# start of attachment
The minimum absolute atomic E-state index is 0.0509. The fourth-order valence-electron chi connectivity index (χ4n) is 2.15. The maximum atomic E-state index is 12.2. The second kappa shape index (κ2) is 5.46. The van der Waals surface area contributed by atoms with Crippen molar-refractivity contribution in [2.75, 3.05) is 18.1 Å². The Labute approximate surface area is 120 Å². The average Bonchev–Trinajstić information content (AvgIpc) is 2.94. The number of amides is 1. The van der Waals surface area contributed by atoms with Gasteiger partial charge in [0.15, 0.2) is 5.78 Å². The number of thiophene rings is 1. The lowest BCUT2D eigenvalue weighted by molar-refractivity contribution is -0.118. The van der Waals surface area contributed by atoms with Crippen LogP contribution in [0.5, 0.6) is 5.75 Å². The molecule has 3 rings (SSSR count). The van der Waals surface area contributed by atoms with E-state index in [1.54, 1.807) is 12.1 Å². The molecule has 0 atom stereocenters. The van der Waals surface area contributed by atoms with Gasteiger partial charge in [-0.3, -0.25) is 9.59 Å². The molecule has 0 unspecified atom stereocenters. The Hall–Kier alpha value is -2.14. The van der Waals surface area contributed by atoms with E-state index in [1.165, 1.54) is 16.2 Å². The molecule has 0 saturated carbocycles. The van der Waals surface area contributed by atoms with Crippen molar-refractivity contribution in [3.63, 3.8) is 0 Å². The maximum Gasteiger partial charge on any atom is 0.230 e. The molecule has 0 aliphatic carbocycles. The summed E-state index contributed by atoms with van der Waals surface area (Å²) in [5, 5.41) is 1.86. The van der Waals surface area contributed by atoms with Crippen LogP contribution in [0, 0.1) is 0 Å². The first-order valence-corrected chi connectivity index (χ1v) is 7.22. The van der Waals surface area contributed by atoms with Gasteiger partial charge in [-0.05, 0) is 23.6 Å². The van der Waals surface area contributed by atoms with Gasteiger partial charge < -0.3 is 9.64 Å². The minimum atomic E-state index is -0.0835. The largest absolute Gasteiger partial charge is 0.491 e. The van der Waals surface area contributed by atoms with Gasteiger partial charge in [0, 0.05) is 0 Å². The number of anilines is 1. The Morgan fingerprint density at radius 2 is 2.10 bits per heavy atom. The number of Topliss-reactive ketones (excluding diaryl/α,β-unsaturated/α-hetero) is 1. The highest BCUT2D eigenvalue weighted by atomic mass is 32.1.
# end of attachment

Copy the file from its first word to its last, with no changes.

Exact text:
The minimum absolute atomic E-state index is 0.0509. The fourth-order valence-electron chi connectivity index (χ4n) is 2.15. The maximum atomic E-state index is 12.2. The second kappa shape index (κ2) is 5.46. The van der Waals surface area contributed by atoms with Crippen molar-refractivity contribution in [2.75, 3.05) is 18.1 Å². The Labute approximate surface area is 120 Å². The average Bonchev–Trinajstić information content (AvgIpc) is 2.94. The number of amides is 1. The van der Waals surface area contributed by atoms with Gasteiger partial charge in [0.15, 0.2) is 5.78 Å². The number of thiophene rings is 1. The lowest BCUT2D eigenvalue weighted by molar-refractivity contribution is -0.118. The van der Waals surface area contributed by atoms with Crippen LogP contribution in [0.5, 0.6) is 5.75 Å². The molecule has 3 rings (SSSR count). The van der Waals surface area contributed by atoms with E-state index in [1.54, 1.807) is 12.1 Å². The molecule has 0 atom stereocenters. The van der Waals surface area contributed by atoms with Gasteiger partial charge in [-0.3, -0.25) is 9.59 Å². The molecule has 0 unspecified atom stereocenters. The Hall–Kier alpha value is -2.14. The van der Waals surface area contributed by atoms with E-state index in [1.165, 1.54) is 16.2 Å². The molecule has 0 saturated carbocycles. The van der Waals surface area contributed by atoms with Crippen molar-refractivity contribution in [3.63, 3.8) is 0 Å². The maximum Gasteiger partial charge on any atom is 0.230 e. The molecule has 0 aliphatic carbocycles. The summed E-state index contributed by atoms with van der Waals surface area (Å²) in [5, 5.41) is 1.86. The van der Waals surface area contributed by atoms with Crippen LogP contribution in [0, 0.1) is 0 Å². The first-order valence-corrected chi connectivity index (χ1v) is 7.22. The van der Waals surface area contributed by atoms with Gasteiger partial charge in [-0.05, 0) is 23.6 Å². The van der Waals surface area contributed by atoms with Gasteiger partial charge < -0.3 is 9.64 Å². The minimum atomic E-state index is -0.0835. The largest absolute Gasteiger partial charge is 0.491 e. The van der Waals surface area contributed by atoms with Gasteiger partial charge in [0, 0.05) is 0 Å². The number of anilines is 1. The Morgan fingerprint density at radius 2 is 2.10 bits per heavy atom. The number of Topliss-reactive ketones (excluding diaryl/α,β-unsaturated/α-hetero) is 1. The highest BCUT2D eigenvalue weighted by atomic mass is 32.1.